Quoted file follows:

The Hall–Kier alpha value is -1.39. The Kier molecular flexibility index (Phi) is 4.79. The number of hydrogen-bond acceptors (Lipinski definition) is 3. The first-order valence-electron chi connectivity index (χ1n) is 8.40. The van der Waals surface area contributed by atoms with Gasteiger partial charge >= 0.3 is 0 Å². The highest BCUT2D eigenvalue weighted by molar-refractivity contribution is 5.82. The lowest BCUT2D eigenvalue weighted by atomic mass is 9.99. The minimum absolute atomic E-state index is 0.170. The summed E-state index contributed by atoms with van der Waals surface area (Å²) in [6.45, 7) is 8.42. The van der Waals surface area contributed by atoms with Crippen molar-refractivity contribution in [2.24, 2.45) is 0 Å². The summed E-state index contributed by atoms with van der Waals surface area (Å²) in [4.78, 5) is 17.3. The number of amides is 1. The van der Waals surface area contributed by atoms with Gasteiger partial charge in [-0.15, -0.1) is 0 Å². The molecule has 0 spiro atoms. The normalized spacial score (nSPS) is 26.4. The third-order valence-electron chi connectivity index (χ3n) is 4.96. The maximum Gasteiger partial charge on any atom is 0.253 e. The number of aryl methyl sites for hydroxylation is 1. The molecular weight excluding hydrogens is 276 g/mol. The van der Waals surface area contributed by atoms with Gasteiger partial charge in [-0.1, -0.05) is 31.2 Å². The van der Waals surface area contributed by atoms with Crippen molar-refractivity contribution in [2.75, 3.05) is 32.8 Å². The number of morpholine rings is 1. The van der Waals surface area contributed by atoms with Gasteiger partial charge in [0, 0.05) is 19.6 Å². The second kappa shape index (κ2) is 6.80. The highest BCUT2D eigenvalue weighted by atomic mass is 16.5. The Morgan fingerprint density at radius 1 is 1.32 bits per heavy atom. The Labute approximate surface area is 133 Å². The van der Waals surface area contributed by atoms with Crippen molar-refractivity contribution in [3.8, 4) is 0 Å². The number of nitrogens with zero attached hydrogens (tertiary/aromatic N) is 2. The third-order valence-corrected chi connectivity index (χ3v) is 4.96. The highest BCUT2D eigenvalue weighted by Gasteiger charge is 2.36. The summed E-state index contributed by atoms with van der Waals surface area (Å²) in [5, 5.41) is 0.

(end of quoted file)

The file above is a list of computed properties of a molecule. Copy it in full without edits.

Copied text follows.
The Hall–Kier alpha value is -1.39. The Kier molecular flexibility index (Phi) is 4.79. The number of hydrogen-bond acceptors (Lipinski definition) is 3. The first-order valence-electron chi connectivity index (χ1n) is 8.40. The van der Waals surface area contributed by atoms with Gasteiger partial charge >= 0.3 is 0 Å². The highest BCUT2D eigenvalue weighted by molar-refractivity contribution is 5.82. The lowest BCUT2D eigenvalue weighted by atomic mass is 9.99. The minimum absolute atomic E-state index is 0.170. The summed E-state index contributed by atoms with van der Waals surface area (Å²) in [6.45, 7) is 8.42. The van der Waals surface area contributed by atoms with Crippen molar-refractivity contribution in [2.24, 2.45) is 0 Å². The summed E-state index contributed by atoms with van der Waals surface area (Å²) in [4.78, 5) is 17.3. The number of amides is 1. The van der Waals surface area contributed by atoms with Gasteiger partial charge in [-0.15, -0.1) is 0 Å². The molecule has 0 spiro atoms. The normalized spacial score (nSPS) is 26.4. The third-order valence-electron chi connectivity index (χ3n) is 4.96. The maximum Gasteiger partial charge on any atom is 0.253 e. The number of aryl methyl sites for hydroxylation is 1. The molecular weight excluding hydrogens is 276 g/mol. The van der Waals surface area contributed by atoms with Gasteiger partial charge in [-0.1, -0.05) is 31.2 Å². The van der Waals surface area contributed by atoms with Crippen molar-refractivity contribution in [2.75, 3.05) is 32.8 Å². The number of morpholine rings is 1. The van der Waals surface area contributed by atoms with Gasteiger partial charge in [0, 0.05) is 19.6 Å². The second kappa shape index (κ2) is 6.80. The highest BCUT2D eigenvalue weighted by atomic mass is 16.5. The Morgan fingerprint density at radius 1 is 1.32 bits per heavy atom. The Labute approximate surface area is 133 Å². The van der Waals surface area contributed by atoms with Crippen molar-refractivity contribution in [3.8, 4) is 0 Å². The number of nitrogens with zero attached hydrogens (tertiary/aromatic N) is 2. The third-order valence-corrected chi connectivity index (χ3v) is 4.96. The highest BCUT2D eigenvalue weighted by Gasteiger charge is 2.36. The summed E-state index contributed by atoms with van der Waals surface area (Å²) in [5, 5.41) is 0.